Apparently many consumers are still throwing old batteries out with the general rubbish, instead of separating them and taking to a recycling centre.

They often become crushed or punctured and can spontaneously combust.

I know it's not as easy as it used to be to visit your local council dump, but many supermarkets now have battery recycling points, so no excuses for consumers to act so inconsiderately.

https://www.theguardian.com/environ...-causing-hundreds-of-waste-fires-experts-warn
 

Kondoru

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Take yours to a private centre.

The council recycling just do it to look good; (65%) the private ones have to squeeze every bit of profit they can out of the stuff (85%)

My father prefers not to create so much waste in the beggining, but a lot of the foodstuff I like you cannot get out of fancy packaging (which proplongs the life of the product)
 

Swifty

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This may even be *gasp* a gender thing.

Can remember saying, many times, to various men - 'Didn't you even THINK that might happen?' after some avoidable disaster.

Not saying I'm perfect - who else do y'all know who's set fire to both their own hands at once? - but a little forethought goes a long way.
Of course both genders thought about contraception .. then decided against it because the council will then give her a house for free.
 

MercuryCrest

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Story time....

When I did professional landscaping, there were times when there wasn't any grunt-work to be done, so the boss would send me over to his mom's place with the riding mower.

Now, his mom was the quintessential grandmother of the neighborhood, always invited me in for lemonade and cookies, house hadn't changed from the '50's, you get the idea. I really enjoyed those days and didn't mind going back through and weed-whacking around her prize garden (couldn't get too close with the mower).

In the back of her place, she had these immense pine trees whose boughs hung over the lawn by a bit. I decided that, rather than come back with the weed-whacker, I could just duck around or let the boughs hit me in the chest. No big deal. The needles were a good deal softer than the evergreen bushes I was accustom to planting....

I should stop and explain here that we planted a hell of a lot of "techny arborvitae" (evergreen bushes). The ones we used were babies and because of their dimensions, you basically had to "hug" them in order to drop them into the ground. This resulted in welts all over our arms because those particular needles were razor-sharp. I naturally expected the pine trees wouldn't be nearly as bad. I mention this as it explains my extremely delayed reaction time to what would happen next....It also explains my hatred for "techny's".

As I let a bough hit me in the chest, I thought, "Wow, these pine needles hurt a lot more than I thought they would." Then I noticed the cloud of hornets flying about me, stinging me every chance they had.

Thankfully, the riding mower had a dead-man's switch where (I estimate that the developers of that product envisioned this very scenario) if you were surrounding by a cloud of angry, flying, stinging things and you leaped off the seat, the drive motor would instantly disengage. This was good because at that moment I didn't really care if it stayed the course and crashed right through her garage.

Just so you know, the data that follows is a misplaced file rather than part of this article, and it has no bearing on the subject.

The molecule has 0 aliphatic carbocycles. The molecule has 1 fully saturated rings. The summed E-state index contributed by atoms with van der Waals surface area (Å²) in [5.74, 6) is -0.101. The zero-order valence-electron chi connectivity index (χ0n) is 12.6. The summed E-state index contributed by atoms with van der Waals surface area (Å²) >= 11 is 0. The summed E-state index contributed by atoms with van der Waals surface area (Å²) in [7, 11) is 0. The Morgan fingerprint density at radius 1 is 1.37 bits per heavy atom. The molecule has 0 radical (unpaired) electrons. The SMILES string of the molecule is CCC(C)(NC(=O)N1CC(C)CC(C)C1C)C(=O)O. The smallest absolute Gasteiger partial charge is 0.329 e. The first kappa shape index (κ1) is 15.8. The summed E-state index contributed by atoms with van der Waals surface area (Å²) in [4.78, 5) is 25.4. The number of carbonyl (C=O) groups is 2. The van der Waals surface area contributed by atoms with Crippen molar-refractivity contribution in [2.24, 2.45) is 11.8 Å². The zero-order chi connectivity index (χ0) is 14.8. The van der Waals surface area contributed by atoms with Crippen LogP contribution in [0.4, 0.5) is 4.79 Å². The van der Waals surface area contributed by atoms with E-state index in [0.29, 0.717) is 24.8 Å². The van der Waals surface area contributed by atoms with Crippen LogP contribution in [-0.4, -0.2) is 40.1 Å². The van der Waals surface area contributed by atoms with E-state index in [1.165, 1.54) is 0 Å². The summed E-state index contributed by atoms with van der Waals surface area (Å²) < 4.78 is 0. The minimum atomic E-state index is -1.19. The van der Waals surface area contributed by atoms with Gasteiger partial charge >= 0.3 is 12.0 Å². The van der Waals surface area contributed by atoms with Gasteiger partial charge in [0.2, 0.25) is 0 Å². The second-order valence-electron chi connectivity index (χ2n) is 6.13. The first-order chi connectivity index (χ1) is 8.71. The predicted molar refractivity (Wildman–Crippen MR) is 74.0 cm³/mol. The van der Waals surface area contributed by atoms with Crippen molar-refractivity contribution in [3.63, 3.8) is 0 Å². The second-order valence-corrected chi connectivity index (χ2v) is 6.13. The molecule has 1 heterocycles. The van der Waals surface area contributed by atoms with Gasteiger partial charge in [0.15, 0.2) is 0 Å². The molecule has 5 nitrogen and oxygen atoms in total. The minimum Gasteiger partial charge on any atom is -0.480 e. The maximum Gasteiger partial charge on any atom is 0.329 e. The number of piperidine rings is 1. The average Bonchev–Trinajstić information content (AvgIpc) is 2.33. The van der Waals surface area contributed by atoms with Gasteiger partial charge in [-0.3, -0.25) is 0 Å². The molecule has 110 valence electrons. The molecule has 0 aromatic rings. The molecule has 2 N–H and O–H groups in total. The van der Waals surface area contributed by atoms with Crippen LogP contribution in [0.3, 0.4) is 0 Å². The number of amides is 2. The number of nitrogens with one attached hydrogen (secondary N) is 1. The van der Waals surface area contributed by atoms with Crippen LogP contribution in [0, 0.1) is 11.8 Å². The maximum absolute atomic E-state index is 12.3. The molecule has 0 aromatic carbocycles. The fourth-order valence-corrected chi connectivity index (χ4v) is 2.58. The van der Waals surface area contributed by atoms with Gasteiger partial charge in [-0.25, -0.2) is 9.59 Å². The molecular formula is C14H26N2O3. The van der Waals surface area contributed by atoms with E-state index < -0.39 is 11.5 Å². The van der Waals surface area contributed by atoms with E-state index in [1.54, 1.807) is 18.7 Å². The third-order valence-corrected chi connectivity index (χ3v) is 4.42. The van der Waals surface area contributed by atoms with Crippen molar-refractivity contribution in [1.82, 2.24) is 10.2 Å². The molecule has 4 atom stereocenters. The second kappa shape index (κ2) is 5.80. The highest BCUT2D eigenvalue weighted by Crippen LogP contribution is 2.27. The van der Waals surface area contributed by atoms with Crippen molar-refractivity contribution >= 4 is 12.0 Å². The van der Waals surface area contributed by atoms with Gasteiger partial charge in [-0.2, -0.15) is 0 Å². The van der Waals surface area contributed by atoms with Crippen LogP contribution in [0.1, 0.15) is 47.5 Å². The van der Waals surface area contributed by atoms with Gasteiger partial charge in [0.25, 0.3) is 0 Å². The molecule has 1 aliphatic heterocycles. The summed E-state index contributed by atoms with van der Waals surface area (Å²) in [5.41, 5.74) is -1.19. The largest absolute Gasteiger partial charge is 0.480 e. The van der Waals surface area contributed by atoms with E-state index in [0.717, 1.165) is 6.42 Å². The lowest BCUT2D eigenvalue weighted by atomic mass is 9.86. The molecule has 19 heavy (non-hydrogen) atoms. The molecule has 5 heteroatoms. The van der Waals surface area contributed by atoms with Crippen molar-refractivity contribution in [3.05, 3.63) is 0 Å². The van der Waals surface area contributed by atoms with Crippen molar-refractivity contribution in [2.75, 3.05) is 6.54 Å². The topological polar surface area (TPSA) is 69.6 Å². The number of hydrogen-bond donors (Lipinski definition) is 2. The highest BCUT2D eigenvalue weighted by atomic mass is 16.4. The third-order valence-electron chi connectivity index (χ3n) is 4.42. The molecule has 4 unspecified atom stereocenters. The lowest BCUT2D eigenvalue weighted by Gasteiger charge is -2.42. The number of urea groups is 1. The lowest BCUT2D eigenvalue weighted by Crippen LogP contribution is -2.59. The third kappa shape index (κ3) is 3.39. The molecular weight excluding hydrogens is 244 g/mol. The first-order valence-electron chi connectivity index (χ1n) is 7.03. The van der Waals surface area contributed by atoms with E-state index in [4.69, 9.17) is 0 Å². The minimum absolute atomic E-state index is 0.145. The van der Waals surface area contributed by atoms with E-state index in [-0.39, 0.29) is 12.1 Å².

I ran yelling and cussing a blue streak until I got 'round to the front of the house and the damned things stopped following me. My boss's mom was already waiting out front as she had heard the commotion. To her credit (bless her), she didn't bat an eye. Once she realized what had happened, she went straight into the house for rubbing alcohol (I would have preferred straight whiskey) and cotton balls to treat my stings. I'm honestly surprised that her ears didn't turn red and fall off from the unique combinations of words I had used up until that moment.

In the end, 27 stings and one very pissed off me. Her grandson, J., several years my senior, grabbed a can of Raid and was about to go after the little buggers, but I grabbed it from him and told him, "It's personal". I'd like to say that I left them alone, after all, I was invading their space, but I was angry. I hosed 'em down. They'll never bother anyone ever again.

HINDSIGHT: Yes, I should have checked the boughs. I should have looked for nests and such. But I didn't. And I learned my lesson. And because of the "techny's" role, I'll never plant those damnable things again. :D
 

brownmane

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I have to say, things like this happen to me when I know better than to take a short cut, but decide that "oh, it'll only take a second" to do something quickly rather than take the two extra seconds to do it the way I know is the best way.:chain:

Being older, now, sometimes I'm able to stop the silly idea and do the task the way it should be done. But I still have times I don't heed my own advice and end up telling myself "well that was stupid."
 

michael59

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I'm so bad about treating my laundry stains before I throw it in the basket to be washed. I usually do it as I take the item off, but sometimes I am just too tired or lazy and then forget that it didn't get treated and it ends up as garbage.

But hey, at least it's clean garbage.
 

PeteS

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I have to say, things like this happen to me when I know better than to take a short cut, but decide that "oh, it'll only take a second" to do something quickly rather than take the two extra seconds to do it the way I know is the best way.:chain:

Being older, now, sometimes I'm able to stop the silly idea and do the task the way it should be done. But I still have times I don't heed my own advice and end up telling myself "well that was stupid."
I'm the same , but very occasionally, I still do something which I know is the wrong way - never ends well.
 

escargot